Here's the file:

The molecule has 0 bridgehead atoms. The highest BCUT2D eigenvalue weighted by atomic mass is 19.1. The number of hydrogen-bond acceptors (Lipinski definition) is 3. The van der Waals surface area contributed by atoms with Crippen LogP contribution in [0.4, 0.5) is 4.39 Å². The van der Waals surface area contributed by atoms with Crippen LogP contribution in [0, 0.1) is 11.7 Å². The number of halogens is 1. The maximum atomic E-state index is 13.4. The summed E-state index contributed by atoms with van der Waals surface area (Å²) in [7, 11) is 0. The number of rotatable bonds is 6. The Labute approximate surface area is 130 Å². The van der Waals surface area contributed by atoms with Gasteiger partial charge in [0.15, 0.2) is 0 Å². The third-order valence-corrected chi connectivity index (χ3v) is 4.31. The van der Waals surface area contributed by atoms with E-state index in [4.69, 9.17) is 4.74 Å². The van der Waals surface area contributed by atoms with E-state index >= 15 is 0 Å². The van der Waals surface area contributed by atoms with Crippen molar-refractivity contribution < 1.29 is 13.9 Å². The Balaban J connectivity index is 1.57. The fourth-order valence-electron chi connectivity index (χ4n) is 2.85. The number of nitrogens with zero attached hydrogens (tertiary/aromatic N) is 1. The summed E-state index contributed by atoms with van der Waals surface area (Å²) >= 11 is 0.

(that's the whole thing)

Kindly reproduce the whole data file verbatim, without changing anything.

The molecule has 0 bridgehead atoms. The highest BCUT2D eigenvalue weighted by atomic mass is 19.1. The number of hydrogen-bond acceptors (Lipinski definition) is 3. The van der Waals surface area contributed by atoms with Crippen LogP contribution in [0.4, 0.5) is 4.39 Å². The van der Waals surface area contributed by atoms with Crippen LogP contribution in [0, 0.1) is 11.7 Å². The number of halogens is 1. The maximum atomic E-state index is 13.4. The summed E-state index contributed by atoms with van der Waals surface area (Å²) in [7, 11) is 0. The number of rotatable bonds is 6. The Labute approximate surface area is 130 Å². The van der Waals surface area contributed by atoms with Gasteiger partial charge in [0.15, 0.2) is 0 Å². The third-order valence-corrected chi connectivity index (χ3v) is 4.31. The van der Waals surface area contributed by atoms with E-state index in [4.69, 9.17) is 4.74 Å². The van der Waals surface area contributed by atoms with E-state index >= 15 is 0 Å². The van der Waals surface area contributed by atoms with Crippen molar-refractivity contribution < 1.29 is 13.9 Å². The Balaban J connectivity index is 1.57. The fourth-order valence-electron chi connectivity index (χ4n) is 2.85. The number of nitrogens with zero attached hydrogens (tertiary/aromatic N) is 1. The summed E-state index contributed by atoms with van der Waals surface area (Å²) >= 11 is 0.